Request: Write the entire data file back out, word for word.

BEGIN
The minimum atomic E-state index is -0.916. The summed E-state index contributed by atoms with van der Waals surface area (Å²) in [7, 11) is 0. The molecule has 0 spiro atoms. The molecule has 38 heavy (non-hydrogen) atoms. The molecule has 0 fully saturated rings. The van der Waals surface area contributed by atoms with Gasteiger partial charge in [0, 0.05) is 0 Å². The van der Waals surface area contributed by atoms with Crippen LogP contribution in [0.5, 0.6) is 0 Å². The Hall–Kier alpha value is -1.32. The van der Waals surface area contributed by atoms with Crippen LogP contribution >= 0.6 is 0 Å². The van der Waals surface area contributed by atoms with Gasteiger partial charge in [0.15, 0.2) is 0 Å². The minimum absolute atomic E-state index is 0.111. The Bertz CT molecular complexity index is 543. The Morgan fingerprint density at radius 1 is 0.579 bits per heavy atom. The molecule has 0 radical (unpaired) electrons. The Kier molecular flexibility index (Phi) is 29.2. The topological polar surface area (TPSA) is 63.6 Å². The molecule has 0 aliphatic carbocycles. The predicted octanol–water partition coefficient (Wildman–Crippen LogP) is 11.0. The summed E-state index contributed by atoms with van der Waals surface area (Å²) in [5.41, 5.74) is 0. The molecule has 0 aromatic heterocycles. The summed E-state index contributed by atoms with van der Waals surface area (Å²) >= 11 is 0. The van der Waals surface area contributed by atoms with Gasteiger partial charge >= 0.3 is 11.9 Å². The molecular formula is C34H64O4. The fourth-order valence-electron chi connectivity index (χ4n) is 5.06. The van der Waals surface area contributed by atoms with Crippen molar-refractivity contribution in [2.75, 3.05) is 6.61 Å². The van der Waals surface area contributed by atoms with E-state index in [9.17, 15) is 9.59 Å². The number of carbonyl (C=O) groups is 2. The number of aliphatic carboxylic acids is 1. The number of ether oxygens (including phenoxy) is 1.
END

The minimum atomic E-state index is -0.916. The summed E-state index contributed by atoms with van der Waals surface area (Å²) in [7, 11) is 0. The molecule has 0 spiro atoms. The molecule has 38 heavy (non-hydrogen) atoms. The molecule has 0 fully saturated rings. The van der Waals surface area contributed by atoms with Gasteiger partial charge in [0, 0.05) is 0 Å². The van der Waals surface area contributed by atoms with Crippen LogP contribution in [0.5, 0.6) is 0 Å². The Hall–Kier alpha value is -1.32. The van der Waals surface area contributed by atoms with Crippen LogP contribution >= 0.6 is 0 Å². The van der Waals surface area contributed by atoms with Gasteiger partial charge in [0.15, 0.2) is 0 Å². The minimum absolute atomic E-state index is 0.111. The Bertz CT molecular complexity index is 543. The Morgan fingerprint density at radius 1 is 0.579 bits per heavy atom. The molecule has 0 radical (unpaired) electrons. The Kier molecular flexibility index (Phi) is 29.2. The topological polar surface area (TPSA) is 63.6 Å². The molecule has 0 aliphatic carbocycles. The predicted octanol–water partition coefficient (Wildman–Crippen LogP) is 11.0. The summed E-state index contributed by atoms with van der Waals surface area (Å²) in [5.41, 5.74) is 0. The molecule has 0 aromatic heterocycles. The summed E-state index contributed by atoms with van der Waals surface area (Å²) >= 11 is 0. The van der Waals surface area contributed by atoms with Gasteiger partial charge >= 0.3 is 11.9 Å². The molecular formula is C34H64O4. The fourth-order valence-electron chi connectivity index (χ4n) is 5.06. The van der Waals surface area contributed by atoms with Crippen molar-refractivity contribution in [2.75, 3.05) is 6.61 Å². The van der Waals surface area contributed by atoms with E-state index in [9.17, 15) is 9.59 Å². The number of carbonyl (C=O) groups is 2. The number of aliphatic carboxylic acids is 1. The number of ether oxygens (including phenoxy) is 1.